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Image of Figure 3
Figure 3

Model for initiation of pAM1 replication. The RNA polymerase and the RepE protein are represented by gray and black ovals, respectively. RNA is shown as a thick line, DNA strands as thin lines. The origin (ori) and the position of initiation of leading strand synthesis (+1) are indicated. The direction of transcription is indicated by a horizontal arrow. Two models are shown. In the first model, on the left, a DNA-RNA heteroduplex forms in the origin by an unknown mechanism (step 1). An RNase H activity, which could be carried by the RepE protein or a host-encoded protein, cleaves the RNA part of the heteroduplex at several positions, including the initiation site and a position located 10 nt upstream (step 2). The 5′ part of the transcript is released and the 10-nt-long oligoribonucleotide is used as a primer by Pol I (step 3). In the second model on the right, transcription stops in the origin, because of the presence of particular sequences or the RepE protein bound to the origin, acting as roadblock for the RNA polymerase (step 4). An RNA polymerase-associated RNase activity cleaves the RNA molecule ≈10 nt upstream of the initiation site (step 5). The 5′ part of the transcript is released and the 10-nt-long oligoribonucleotide remains annealed to its template and is used as a primer by Pol I (step 6). Reprinted by permission from reference 16. For an updated model, see Fig. 11 in reference .

Citation: Weaver K, Rice L, Churchward G. 2002. Plasmids and Transposons, p 219-263. In Gilmore M, Clewell D, Courvalin P, Dunny G, Murray B, Rice L (ed), The Enterococci. ASM Press, Washington, DC. doi: 10.1128/9781555817923.ch6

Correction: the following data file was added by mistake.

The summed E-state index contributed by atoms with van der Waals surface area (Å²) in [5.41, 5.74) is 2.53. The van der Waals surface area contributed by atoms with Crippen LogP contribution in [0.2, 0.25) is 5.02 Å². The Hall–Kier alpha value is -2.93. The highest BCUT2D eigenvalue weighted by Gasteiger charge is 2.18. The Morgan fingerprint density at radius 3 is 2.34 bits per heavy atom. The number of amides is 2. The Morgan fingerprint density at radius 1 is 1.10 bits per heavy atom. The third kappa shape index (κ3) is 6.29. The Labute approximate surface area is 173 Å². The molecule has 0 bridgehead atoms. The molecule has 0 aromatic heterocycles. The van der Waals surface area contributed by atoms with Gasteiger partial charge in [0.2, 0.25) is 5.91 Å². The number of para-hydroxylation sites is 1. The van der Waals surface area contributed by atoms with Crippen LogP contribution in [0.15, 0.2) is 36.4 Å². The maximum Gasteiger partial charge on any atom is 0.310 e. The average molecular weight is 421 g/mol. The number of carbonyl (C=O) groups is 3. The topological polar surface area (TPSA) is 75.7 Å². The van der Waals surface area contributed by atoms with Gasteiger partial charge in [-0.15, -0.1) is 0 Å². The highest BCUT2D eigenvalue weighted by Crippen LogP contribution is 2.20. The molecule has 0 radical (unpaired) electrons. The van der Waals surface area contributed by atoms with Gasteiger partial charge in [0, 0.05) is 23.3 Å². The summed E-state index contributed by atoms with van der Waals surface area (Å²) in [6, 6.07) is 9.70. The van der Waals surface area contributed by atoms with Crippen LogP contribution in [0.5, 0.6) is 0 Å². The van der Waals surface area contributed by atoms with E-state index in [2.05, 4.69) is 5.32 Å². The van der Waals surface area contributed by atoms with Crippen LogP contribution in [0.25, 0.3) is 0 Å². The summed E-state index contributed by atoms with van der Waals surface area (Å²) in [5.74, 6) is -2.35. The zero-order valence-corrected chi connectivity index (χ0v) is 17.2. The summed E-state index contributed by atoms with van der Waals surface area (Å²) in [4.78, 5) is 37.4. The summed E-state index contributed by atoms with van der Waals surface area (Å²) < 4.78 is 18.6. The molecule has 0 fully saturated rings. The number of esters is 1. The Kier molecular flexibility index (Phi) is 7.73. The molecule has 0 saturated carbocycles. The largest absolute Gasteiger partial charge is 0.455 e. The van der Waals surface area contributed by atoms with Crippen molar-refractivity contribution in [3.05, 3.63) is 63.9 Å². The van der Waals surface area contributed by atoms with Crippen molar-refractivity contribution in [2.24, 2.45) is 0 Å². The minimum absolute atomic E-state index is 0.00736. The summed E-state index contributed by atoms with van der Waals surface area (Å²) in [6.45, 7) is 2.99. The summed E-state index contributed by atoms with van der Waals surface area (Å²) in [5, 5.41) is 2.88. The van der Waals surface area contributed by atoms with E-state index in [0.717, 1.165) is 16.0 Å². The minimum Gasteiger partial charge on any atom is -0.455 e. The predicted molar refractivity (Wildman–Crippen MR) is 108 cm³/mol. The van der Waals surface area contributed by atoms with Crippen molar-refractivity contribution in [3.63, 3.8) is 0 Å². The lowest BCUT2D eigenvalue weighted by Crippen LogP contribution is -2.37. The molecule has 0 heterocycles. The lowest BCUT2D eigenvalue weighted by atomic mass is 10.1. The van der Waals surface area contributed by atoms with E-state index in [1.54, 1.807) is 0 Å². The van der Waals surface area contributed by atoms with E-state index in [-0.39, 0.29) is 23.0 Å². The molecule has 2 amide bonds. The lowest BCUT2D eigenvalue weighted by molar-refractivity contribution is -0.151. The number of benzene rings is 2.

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Image of Figure 4
Figure 4

(A) Generalized organization of pheromone plasmid replicons. The gene ( in pCFl0) encodes the replication initiator protein, and the cross-hatched box within represents the repeat structure, which constitutes the replication origin. The size of the origin region is similar in each -related gene, but the organization and sequence of the repeats vary. The ( in pCFl0) gene is a member of the ParA family of partition proteins and the pair most likely encodes a ParAB partition pair ( in pCFl0). In all pheromone plasmids the genes are flanked by a series of identical repeats, denoted by the vertically lined boxes. These repeats probably encode the site of action of the RepBC partition proteins. The number, sequence, and organization of the repeats vary between the different pheromone plasmids. The genes of pAM373 are inverted with respect to . The locus is an antisense RNA regulated PSK system (see text). A variable number of genes apparently unrelated to replication are located between and . (B) Organization of the iterons of pheromone plasmids. Each box represents a cluster of repeats, with the number of repeats given inside the box. Distance between clusters is given below. In each case, at least one repeat overlaps the putative promoter. Sequence data are provided in the following references: 185 and 187 for pADl; 73 for pCFl0; 55 for pPD1, except for the region downstream of from 183a; 36 for pAM373. Repeat organization is as published for pADl and according to the interpretation of the author (K. E. Weaver) for the other three.

Citation: Weaver K, Rice L, Churchward G. 2002. Plasmids and Transposons, p 219-263. In Gilmore M, Clewell D, Courvalin P, Dunny G, Murray B, Rice L (ed), The Enterococci. ASM Press, Washington, DC. doi: 10.1128/9781555817923.ch6
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Image of Figure 5
Figure 5